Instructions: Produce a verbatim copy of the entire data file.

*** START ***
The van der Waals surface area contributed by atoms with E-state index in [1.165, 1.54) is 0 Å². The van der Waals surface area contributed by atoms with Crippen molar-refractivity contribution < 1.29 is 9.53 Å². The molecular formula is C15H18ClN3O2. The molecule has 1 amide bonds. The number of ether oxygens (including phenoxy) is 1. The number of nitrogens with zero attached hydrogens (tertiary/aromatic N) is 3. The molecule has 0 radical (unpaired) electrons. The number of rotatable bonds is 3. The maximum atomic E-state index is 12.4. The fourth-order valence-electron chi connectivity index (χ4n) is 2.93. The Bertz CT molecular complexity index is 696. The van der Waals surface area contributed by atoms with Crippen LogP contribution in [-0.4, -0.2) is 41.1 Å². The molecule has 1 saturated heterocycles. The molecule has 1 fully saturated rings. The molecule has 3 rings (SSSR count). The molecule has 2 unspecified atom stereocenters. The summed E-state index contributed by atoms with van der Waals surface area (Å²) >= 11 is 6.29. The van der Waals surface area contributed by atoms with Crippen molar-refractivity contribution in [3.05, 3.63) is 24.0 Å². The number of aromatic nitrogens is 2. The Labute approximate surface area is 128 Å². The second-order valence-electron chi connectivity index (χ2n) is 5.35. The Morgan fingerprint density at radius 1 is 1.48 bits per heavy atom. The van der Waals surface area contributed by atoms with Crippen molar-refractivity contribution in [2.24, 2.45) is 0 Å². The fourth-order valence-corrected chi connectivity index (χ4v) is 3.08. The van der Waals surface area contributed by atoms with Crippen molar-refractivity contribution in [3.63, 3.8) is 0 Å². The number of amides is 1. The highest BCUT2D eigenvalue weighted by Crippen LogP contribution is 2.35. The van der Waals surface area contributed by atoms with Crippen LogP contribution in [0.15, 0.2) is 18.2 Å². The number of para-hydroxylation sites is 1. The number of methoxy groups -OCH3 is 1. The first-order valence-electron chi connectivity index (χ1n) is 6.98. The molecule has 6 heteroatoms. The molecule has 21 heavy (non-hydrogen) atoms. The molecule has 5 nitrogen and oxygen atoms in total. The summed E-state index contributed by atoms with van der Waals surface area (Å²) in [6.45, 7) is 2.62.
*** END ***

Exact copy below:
The van der Waals surface area contributed by atoms with E-state index in [1.165, 1.54) is 0 Å². The van der Waals surface area contributed by atoms with Crippen molar-refractivity contribution < 1.29 is 9.53 Å². The molecular formula is C15H18ClN3O2. The molecule has 1 amide bonds. The number of ether oxygens (including phenoxy) is 1. The number of nitrogens with zero attached hydrogens (tertiary/aromatic N) is 3. The molecule has 0 radical (unpaired) electrons. The number of rotatable bonds is 3. The maximum atomic E-state index is 12.4. The fourth-order valence-electron chi connectivity index (χ4n) is 2.93. The Bertz CT molecular complexity index is 696. The van der Waals surface area contributed by atoms with Crippen LogP contribution in [-0.4, -0.2) is 41.1 Å². The molecule has 1 saturated heterocycles. The molecule has 1 fully saturated rings. The molecule has 3 rings (SSSR count). The molecule has 2 unspecified atom stereocenters. The summed E-state index contributed by atoms with van der Waals surface area (Å²) >= 11 is 6.29. The van der Waals surface area contributed by atoms with Crippen molar-refractivity contribution in [3.05, 3.63) is 24.0 Å². The number of aromatic nitrogens is 2. The Labute approximate surface area is 128 Å². The second-order valence-electron chi connectivity index (χ2n) is 5.35. The Morgan fingerprint density at radius 1 is 1.48 bits per heavy atom. The van der Waals surface area contributed by atoms with Crippen molar-refractivity contribution in [2.24, 2.45) is 0 Å². The fourth-order valence-corrected chi connectivity index (χ4v) is 3.08. The van der Waals surface area contributed by atoms with Crippen molar-refractivity contribution in [3.63, 3.8) is 0 Å². The number of amides is 1. The highest BCUT2D eigenvalue weighted by Crippen LogP contribution is 2.35. The van der Waals surface area contributed by atoms with Crippen LogP contribution in [0.15, 0.2) is 18.2 Å². The number of para-hydroxylation sites is 1. The number of methoxy groups -OCH3 is 1. The first-order valence-electron chi connectivity index (χ1n) is 6.98. The molecule has 6 heteroatoms. The molecule has 21 heavy (non-hydrogen) atoms. The molecule has 5 nitrogen and oxygen atoms in total. The summed E-state index contributed by atoms with van der Waals surface area (Å²) in [6.45, 7) is 2.62.